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Yijun He, Hui Shen, and William Perrie

1. Introduction Ocean waves are an important component of upper ocean dynamics. The synthetic aperture radar (SAR) has been widely used to measure ocean surface wave spectra from space since the Seasat satellite was launched in 1978. Many papers have been published dealing with the wave imaging mechanism and slope retrieval method; for example, Alpers et al. (1981) reviewed the detectability of ocean waves by real and synthetic aperture radar, and Hasselmann et al. (1985) summarized the

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J. Gómez-Enri, C. P. Gommenginger, M. A. Srokosz, P. G. Challenor, and J. Benveniste

previous altimeters on ERS-1 and - 2 . The RA-2 ocean retracker is the result of a comparative study of various ocean-retracking algorithms ( ESA 2004 ) and is based on a modification of the Hayne model ( Hayne 1980 ). This model is an extension of the Brown model ( Brown 1977 ), with some nonlinearity of the ocean waves included by setting the wave skewness to a fixed constant value. The RA-2 altimeter design also allows improved estimates of the slope of the leading edge of the waveform in low-wave

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Xuan Wang, Romain Husson, Haoyu Jiang, Ge Chen, and Guoping Gao

1. Introduction Sentinel is a continuity mission that began after ERS-1 , ERS-2 , and Envisat ended in 2000, 2011, and 2012, respectively, with a finer spatial resolution, higher signal-to-noise, and broader image coverage. Sentinel-1A was launched on 3 April 2014 and is equipped with synthetic aperture radar (SAR), that routinely measures all-day accessible 2D swell spectra in open-ocean areas through a special image mode known as “wave mode” (WV). Sentinel-1A coverage is global with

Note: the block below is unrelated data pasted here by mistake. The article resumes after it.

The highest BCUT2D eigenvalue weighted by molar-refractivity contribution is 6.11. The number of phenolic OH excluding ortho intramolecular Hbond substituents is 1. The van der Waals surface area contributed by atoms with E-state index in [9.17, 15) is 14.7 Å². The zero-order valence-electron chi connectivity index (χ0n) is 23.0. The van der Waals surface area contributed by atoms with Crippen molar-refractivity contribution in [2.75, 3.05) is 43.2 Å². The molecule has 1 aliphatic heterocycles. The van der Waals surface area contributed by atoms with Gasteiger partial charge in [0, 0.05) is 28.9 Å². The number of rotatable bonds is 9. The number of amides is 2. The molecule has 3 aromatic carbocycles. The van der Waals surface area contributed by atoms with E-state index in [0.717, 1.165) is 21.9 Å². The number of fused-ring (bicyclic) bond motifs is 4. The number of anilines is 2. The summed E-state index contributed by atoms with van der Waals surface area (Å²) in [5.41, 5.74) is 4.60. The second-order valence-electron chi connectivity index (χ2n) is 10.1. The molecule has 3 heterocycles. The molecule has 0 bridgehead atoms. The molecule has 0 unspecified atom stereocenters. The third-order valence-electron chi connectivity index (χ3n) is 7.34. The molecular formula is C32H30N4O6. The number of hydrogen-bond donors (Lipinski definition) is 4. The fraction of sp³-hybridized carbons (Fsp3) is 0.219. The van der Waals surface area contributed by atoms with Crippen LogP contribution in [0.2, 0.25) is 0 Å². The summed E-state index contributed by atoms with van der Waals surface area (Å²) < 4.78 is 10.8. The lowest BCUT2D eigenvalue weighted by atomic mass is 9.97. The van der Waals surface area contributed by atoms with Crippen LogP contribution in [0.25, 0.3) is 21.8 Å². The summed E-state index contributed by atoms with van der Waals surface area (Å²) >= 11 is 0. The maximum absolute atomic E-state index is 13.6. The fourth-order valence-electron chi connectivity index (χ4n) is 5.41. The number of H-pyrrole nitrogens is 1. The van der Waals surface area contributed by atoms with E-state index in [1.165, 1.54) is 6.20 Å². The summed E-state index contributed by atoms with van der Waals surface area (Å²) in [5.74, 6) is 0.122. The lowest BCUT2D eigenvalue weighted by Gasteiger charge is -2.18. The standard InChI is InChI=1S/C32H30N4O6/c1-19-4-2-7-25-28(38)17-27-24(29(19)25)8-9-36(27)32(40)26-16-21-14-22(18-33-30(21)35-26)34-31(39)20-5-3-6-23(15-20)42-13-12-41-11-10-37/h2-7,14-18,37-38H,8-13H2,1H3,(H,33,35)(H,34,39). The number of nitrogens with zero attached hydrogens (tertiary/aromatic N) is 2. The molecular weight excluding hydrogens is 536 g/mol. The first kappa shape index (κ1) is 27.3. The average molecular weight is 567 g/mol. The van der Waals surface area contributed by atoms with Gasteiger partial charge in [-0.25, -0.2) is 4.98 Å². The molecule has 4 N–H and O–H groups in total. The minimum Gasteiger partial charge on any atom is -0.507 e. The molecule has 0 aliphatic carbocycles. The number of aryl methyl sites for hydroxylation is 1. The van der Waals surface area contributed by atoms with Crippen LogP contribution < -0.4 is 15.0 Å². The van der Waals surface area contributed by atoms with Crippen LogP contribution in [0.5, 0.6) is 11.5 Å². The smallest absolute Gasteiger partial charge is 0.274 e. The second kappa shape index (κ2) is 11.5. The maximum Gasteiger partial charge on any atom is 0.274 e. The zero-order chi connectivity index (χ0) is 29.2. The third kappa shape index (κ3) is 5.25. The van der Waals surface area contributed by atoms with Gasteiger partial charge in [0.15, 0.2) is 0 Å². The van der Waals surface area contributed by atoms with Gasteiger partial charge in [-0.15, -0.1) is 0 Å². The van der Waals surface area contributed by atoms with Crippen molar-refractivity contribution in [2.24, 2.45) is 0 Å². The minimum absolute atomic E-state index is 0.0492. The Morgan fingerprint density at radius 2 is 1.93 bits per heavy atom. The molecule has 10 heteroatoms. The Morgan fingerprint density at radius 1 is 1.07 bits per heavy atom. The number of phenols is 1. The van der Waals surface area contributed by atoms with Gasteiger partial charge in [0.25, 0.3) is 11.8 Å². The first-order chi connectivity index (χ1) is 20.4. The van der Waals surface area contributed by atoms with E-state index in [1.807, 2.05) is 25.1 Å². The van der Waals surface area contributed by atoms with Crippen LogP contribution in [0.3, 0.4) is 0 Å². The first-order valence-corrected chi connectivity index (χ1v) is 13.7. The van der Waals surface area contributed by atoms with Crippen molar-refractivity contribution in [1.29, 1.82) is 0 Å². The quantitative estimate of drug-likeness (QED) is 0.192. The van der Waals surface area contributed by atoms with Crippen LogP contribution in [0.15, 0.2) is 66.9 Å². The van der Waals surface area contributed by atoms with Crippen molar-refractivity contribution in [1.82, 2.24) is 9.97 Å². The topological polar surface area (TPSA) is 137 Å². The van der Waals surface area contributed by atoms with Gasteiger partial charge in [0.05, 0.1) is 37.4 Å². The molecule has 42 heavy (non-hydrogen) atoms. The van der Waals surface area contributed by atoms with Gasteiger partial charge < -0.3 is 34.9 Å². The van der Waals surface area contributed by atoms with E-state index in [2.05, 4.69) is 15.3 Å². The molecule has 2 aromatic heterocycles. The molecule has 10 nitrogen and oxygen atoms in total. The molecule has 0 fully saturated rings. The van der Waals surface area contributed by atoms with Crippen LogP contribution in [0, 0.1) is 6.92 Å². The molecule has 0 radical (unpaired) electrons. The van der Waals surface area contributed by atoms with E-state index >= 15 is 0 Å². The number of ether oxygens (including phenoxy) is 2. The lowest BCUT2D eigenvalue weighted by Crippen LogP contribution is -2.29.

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Angelicque White, Karin Björkman, Eric Grabowski, Ricardo Letelier, Steve Poulos, Blake Watkins, and David Karl

1. Introduction The vertical displacement of waves can be employed to transfer deep, nutrient-rich water to the surface of the ocean using a rather simple pump design originally conceived by Isaacs et al. (1976) . A modern version of this concept is depicted in Fig. 1 . It consists of a vertical pipe attached to a free-floating surface buoy. A valve that opens and closes at opposite phases of a wave cycle is installed at the bottom end of the pipe. As the buoy moves down the surface of a wave

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Jian-Guo Li and Martin Holt

1. Introduction Ocean wave forecasts continue to be important for marine transportation, coastal defense, ship design, offshore oil exploration, search and rescue operations, water sports, and other marine activities. Ocean surface waves also play an active role in the ocean–atmosphere exchange of mass, heat, and momentum ( Fairall et al. 2003 ), especially at high wind speeds ( Powell et al. 2003 ) and hence should be taken into account in coupled ocean–atmospheric models. Compared to the